Friday, October 7, 2011

Printing Dynamic Content With jQuery

Formatting content from the web for printing can be a challenge.  Some websites have the preconceived notion of a printer-friendly format for their content.  This is makeshift version of what the user normally sees reading directly from the browser.  Online versions of content — the default version — contain elements that serve no purpose in a printed document.  Things like embedded links, navigational items, and so forth.  Typically, sites that offer printable content present the user with a print version button, leading them to another page.  This version has a different set of styles applied to it — probably hiding things that shouldn't be included in the printed copy.

This approach works fine for content assembled on the server — the web application generates the HTML markup in it's final form before sending it to the browser.  Likewise, when the user hits the print version button, they're either going to see the same exact page with different styles applied to it, or be redirected to another URI — /page/print/ for instance.  It's difficult, however, to make use of this approach when we've got dynamic content being pushed from the server onto the page.  How can we format the page for printing in a universal way when the content doesn't have a strict URI associated with it?

Dynamic content and URIs
When we're talking about dynamic content in web applications, we're not talking about the application server that fills in the empty template slots.  True, this is dynamic, but not from the user's perspective.  In this sense, the user is associating the content with a single URI — a one-to-one mapping.  The URI is the reader's key to fetching a chunk of content.

For written content, news sites and bogs for example, this approach works well because you can share URIs.  For applications, this is a little trickier — especially for applications that follow more of an Ajaxy paradigm and aren't necessarily URI bound.  In these types of environments, the user is is more concerned with generated output — tables and other forms of information that convey the state of the application.

But the application needs to get this data from somewhere — the Javascript Ajax calls need to follow some path to the application that'll return something of value for the user interface to display.  This is usually an API that returns JSON data that the user interface library, jQuery for example, knows how to parse and understand.  The data these URIs return are perfect for user interfaces, unfitting for user looking to print that data.

Although some — perhaps most — of this application-style content isn't suitable for printing.  But some of it probably is.  A grid would be a good example of this.  Grids take on a specific look and feel inside the web application user interface.  Suppose they want to take a look at it on the train ride home in dead-tree format.  Is the grid widget optimized for printing?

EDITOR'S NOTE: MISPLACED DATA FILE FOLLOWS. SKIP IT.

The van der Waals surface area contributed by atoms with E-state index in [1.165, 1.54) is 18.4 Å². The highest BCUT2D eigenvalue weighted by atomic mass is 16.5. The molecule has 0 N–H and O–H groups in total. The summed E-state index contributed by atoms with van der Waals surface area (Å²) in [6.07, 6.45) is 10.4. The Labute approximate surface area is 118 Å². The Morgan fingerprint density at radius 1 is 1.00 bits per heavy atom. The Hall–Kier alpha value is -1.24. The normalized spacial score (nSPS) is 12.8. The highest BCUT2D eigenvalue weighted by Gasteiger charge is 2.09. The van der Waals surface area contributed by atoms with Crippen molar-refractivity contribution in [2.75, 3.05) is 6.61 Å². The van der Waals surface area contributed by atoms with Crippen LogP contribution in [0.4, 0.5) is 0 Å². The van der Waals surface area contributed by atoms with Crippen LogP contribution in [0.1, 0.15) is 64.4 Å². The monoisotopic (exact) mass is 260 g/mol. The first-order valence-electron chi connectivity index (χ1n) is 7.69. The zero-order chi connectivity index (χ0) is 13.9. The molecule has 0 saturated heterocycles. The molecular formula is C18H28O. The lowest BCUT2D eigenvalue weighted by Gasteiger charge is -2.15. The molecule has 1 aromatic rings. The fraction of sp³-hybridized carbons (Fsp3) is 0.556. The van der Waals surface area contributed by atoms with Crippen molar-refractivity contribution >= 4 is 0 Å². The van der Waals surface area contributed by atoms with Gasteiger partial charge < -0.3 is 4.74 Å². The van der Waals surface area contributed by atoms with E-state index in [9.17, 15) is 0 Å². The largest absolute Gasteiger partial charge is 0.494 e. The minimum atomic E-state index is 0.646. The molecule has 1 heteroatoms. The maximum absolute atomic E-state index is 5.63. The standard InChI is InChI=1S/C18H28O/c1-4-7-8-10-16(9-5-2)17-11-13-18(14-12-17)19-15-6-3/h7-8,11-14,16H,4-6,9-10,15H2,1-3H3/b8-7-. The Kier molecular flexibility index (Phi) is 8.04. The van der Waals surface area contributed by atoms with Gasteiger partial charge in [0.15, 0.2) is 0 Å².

Building new documents
We could, to help solve the problem of printing this grid widget, implement functionality that'll take any dynamic data rows, and the grid as a whole, and adjust it for printing.  That's fine for this particular use-case.  But it also makes two assumptions that are at best sub-optimal.  First, if our application uses a grid that is populated dynamically via an API, chances are we're going to have other printable content.  So this means any printing strategy we employ is going to need to support more than just the grid.  Anything less is prohibitive in value.

The second problem, perhaps not so obvious as we're used to printing static web content, is how does the user return to where they were in the application after printing?  We could always apply some style changes that'll make the content printable in the current browser window.  This introduces more complexity, however, because we've now got to roll back those changes once the user has printed their document.

Another approach, one that I think behaves more intuitively, is to have the user interface identify printable regions in the interface when they click the print button.  These regions are then copied over to a new document before being formatted to print.  This is like following a print friendly URI for static content — it doesn't change the original browser window.

Here is some basic markup.  Let's pretend that the content div has been inserted into the document as a result of an Ajax call...

<html>
    <body>
        <div class='content'>
            Some <a href="#">content</a> with <a href="#">links</a> inside.
        </div>
        <button class='print'>Print</button>
    </body>
</html>

 We've also got a print button in our user interface.  Let's implement some example printing functionality for Ajax content...

$(document).ready(function(){
    
    function replace(){$(this).after($(this).text()).remove()}
    
    $('button.print').live('click', function(event){
        var print_window = window.open(),
            print_document = $('div.content').clone();
        
        print_document.find('a')
                      .each(replace);
        
        print_window.document.open();
        print_window.document.write(print_document.html());
        print_window.document.close();
        print_window.print();
        print_window.close();
    });
    
});

And that's it.  This is a simple example of how we can locate and modify information inserted by Ajax API calls and create a new document suitable for printing.

All this example does is replace a elements with their text.  But before doing so, the div.content element is cloned — so as not to disrupt the user interface.  Finally, we can copy the new modified element into a new browser window for printing.  We're automatically going to print this for the user, and close the new browser window to make the whole experience as unobtrusive as possible.